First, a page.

By Ben Fisher
The Southeast Division is, quite simply, stacked.
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Stacked with superstar players, elite teams, a compelling rivalry and intriguing sub-plots. Four teams in the division reached the postseason last year, a feat that could be matched once again this season, and even the also-ran Washington Wizards have No. 1 over-all pick John Wall in tow.
Any talk about Southwest Division begins and ends with the Miami Heat. Consider some of the new faces around the club: Mike Miller, Zydrunas Ilgauskas, Eddie House and Juwan Howard. Oh, and in case you hadn’t heard, LeBron James and Chris Bosh as well, to go along with a returning Dwyane Wade.
Once the superstar trio came together this off-season in about the gaudiest spectacle possible, critics were quick to emerge poking holes in the team. “Too many egos”, “two alpha dogs”, “no depth up front” and “no defense” are just some of the nits being picked among Heat critics. But here’s the bottom line: there is one heck of a lot of talent on this club and, at least as far as the regular season is concerned, they will find a way to co-exist and dominate.
While Miami added a mega-star, an elite power forward and a slew of capable role players, the Orlando Magic’s biggest addition might have been the chip on the shoulder gained from watching their cross-state rivals steal all the headlines. The Magic, after all, are the reigning division champs and reached the Conference finals last season. In fact, Dwight Howard and even head coach Stan Van Gundy (former coach of the Heat, mind you) have already started fanning the flames.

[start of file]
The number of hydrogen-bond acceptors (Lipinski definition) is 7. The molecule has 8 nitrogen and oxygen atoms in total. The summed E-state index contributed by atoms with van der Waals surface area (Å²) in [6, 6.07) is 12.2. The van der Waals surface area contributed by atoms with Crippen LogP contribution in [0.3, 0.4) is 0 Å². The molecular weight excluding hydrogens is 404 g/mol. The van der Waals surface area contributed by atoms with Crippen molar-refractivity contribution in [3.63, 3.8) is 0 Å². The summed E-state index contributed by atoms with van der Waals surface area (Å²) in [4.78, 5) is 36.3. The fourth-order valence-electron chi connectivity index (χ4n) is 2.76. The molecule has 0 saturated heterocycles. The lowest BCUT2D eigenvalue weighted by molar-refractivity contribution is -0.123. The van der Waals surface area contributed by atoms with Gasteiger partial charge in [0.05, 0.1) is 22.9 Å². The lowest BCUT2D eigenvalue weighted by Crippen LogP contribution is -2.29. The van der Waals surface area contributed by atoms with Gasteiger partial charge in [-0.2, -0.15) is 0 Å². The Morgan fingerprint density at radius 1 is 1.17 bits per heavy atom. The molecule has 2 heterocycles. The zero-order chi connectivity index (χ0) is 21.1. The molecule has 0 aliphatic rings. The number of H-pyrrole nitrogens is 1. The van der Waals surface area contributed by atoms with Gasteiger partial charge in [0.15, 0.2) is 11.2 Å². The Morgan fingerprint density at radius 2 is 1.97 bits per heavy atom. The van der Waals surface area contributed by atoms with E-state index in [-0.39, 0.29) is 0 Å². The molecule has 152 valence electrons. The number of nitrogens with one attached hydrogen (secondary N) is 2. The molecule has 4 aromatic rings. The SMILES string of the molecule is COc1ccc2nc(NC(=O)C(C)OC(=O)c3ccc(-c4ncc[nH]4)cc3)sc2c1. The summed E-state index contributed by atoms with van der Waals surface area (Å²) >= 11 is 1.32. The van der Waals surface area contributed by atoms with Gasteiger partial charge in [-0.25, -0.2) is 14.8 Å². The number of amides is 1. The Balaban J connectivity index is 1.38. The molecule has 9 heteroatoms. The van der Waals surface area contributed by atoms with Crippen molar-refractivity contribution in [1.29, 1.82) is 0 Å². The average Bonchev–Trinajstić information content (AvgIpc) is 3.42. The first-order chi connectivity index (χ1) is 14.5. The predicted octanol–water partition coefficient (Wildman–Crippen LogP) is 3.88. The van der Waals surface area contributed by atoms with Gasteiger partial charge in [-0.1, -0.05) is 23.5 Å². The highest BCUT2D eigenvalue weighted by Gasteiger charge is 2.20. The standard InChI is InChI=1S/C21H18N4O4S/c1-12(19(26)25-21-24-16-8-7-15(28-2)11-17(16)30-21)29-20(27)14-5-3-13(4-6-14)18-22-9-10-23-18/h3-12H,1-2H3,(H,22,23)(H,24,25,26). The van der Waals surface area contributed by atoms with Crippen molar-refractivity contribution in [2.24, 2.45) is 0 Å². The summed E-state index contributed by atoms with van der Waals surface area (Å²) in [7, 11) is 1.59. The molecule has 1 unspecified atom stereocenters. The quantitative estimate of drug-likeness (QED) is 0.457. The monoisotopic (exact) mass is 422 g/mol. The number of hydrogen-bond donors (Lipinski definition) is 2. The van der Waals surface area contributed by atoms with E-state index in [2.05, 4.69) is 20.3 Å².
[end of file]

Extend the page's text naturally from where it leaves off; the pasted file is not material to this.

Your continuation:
That isn’t to say that Orlando didn’t have a productive off-season in their own right. They return all key contributors from last season, including Howard, Jameer Nelson, Vince Carter, Rashard Lewis and J.J. Redick, whom the team had to match a Chicago Bulls’ offer sheet in order to retain. The club also had a productive draft (Daniel Orton and Stanley Robinson were both selected well past their projected slots) and signed veterans Chris Duhon and Quentin Richardson. If anyone is going to slow down the Heat express, it’ll be the Magic.
Lost in this Miami-Orlando talk is the Atlanta Hawks, and with good reason. After barely inching past an Andrew Bogut-less Milwaukee Bucks squad in the first round of last year’s play-offs, the Hawks laid a complete egg in a second round sweep at the hands of the Magic. Even more perplexing, GM Rick Sund failed to make a single meaningful addition this summer (Joe Johnson was a re-signing and, let’s face it, Etan Thomas doesn’t count).
Now, any team with Johnson, Joe Smith, Mike Bibby and Al Horford will be in the postseason mix come April. Even as they find themselves mired in a hugely improved division, the Hawks ultimately return much of their 53-win team from last season and, therefore, will still win their share of games.
The only Southeast team whose play-off hopes are severely jeopardized by Miami’s free agent haul is the Michael Jordan-owned Charlotte Bobcats. It isn’t that Charlotte didn’t try to make off-season changes, but none of Eduardo Najera, Shaun Livingston, Dominic McGuire, Sherron Collins or Kwame Brown are likely to make a huge difference amongst the other Southeast titans. Head coach Larry Brown will keep the team competitive, but the loss of Raymond Felton and the inability to acquire Devin Harris in the failed Camelo Anthony trade makes for a perilous point guard situation that will be hard to recover from.
Finally, the Wizards are really just along for the ride, but should be encouraged by some considerable steps taken to move away from last year’s 26-56 debacle. Yes, Gilbert Arenas is still around, but the additions of Wall and Kirk Hinrich have revitalized the club and offered plenty of hope for the future.
Wall will be the Wizards’ focal point for years to come, anchoring a core that also includes Andray Blatche, Josh Howard, JaVale McGee and Nick Young. Wall’s fellow rookies – Trevor Booker, Kevin Seraphin and Hamady N’Diaye – will also have the opportunity to develop into contributors at the NBA level. This clearly isn’t a play-off team, but it is a squad with renewed optimism and hope for the future.